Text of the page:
Make 2014 smoke free, Canadian Cancer Society advises

Thursday, January 30, 2014

broken-cigaretteWhether it's to lose a few pounds or get out of debt, focus more on family or advance up the corporate ladder in the workplace, many Canadians are thinking about what their New Year's resolution will be as the end of 2013 draws near. While all of these personal commitments have their value, the Canadian Cancer Society is advising smokers to make 2014 the year they finally kick the habit once and for all.
John Atkinson, director of tobacco and cancer prevention for the Canadian Cancer Society, noted that roughly 30 percent of all cancer deaths in Canada stem from people who use products with tobacco, such as cigars, pipes, cigarettes and chewing tobacco.

With this in mind, the Canadian Cancer Society has made a new program available at its website called the "Driven to Quit" Challenge. By logging on to DrivenToQuit.ca, individuals who are committed to making 2014 the year they cease smoking for good can register and be entered to win a prize, the grand one being a brand new 2014 Dodge Avenger.

In the meantime, the Canadian Cancer Society has made a list of tips available to assist Canadians of all ages with what could be a difficult process of weaning themselves off of cigarettes, as the nicotine makes them highly addictive.

  • Hold yourself accountable. The best way in which to hold true to a commitment is by letting others know about your desire to quit. That's why you should be sure to tell your family members, friends and loved ones about your resolution, as they can provide you with the encouragement you may need to not give in to the temptation to smoke when it arises.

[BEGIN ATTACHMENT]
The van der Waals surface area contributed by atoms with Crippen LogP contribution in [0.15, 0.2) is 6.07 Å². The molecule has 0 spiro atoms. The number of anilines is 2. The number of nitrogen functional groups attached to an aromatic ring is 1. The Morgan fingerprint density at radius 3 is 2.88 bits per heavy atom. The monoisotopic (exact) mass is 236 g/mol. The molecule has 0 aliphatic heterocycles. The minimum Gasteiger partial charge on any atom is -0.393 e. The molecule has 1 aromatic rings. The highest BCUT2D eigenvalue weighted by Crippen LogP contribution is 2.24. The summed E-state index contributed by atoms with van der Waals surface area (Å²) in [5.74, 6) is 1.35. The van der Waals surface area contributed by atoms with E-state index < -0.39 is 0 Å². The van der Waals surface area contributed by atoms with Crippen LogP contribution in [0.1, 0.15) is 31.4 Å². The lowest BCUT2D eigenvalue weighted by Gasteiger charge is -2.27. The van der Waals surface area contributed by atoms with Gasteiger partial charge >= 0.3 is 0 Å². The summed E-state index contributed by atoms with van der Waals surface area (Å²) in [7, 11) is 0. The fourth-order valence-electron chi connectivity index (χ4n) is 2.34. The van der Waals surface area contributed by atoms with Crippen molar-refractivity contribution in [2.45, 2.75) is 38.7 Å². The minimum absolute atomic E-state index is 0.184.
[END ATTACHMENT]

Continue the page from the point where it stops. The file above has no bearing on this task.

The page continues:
• Recognize and avoid cues that stir up smoking urge. There are certain triggers that may cause you to want to light up, such as being in a bar where many people are smoking or after a meal. Be prepared for them by replacing them with a different behavior.

  • Identify reasons for wanting to quit. There's a motivation for almost everything we do in life. Besides the obvious health benefits, regularly go over the justifications for wanting to kick the habit permanently, whether it's to improve your appearance or for a loved one who's expressed their concern.

  • Set milestones. Quitting smoking all at once almost never happens, even though some may say that they've been able to do it by going cold turkey. For most, it will be a gradual process. Set a goal for how many cigarettes you want to limit yourself to over the course of several weeks or months. Should the objective be reached, feel free to reward yourself with a personal indulgence, so long as it's not related to smoking.

  • Keep alcohol to a minimum. Alcohol reduces inhibitions and also judgment. After having one too many glasses of wine or beer, you may unwittingly smoke a cigarette, putting you right back to where you started. Limit alcohol consumption or, when at a bar, ensure that there are non-alcoholic menu items.

Just as there are numerous health benefits from quitting smoking, there are even some home insurance discounts that policyholders may be able to take advantage of, as cigarettes are one of the primary ways in which home fires are started. Health Canada recently released a report arguing for the tobacco industry being more regulated in order to reduce the risk of fires occurring among residential properties.

In the report, Health Canada noted that smoking materials result in more property damage and fatalities than fires started by other sources, such as arson, space heaters or wood stoves.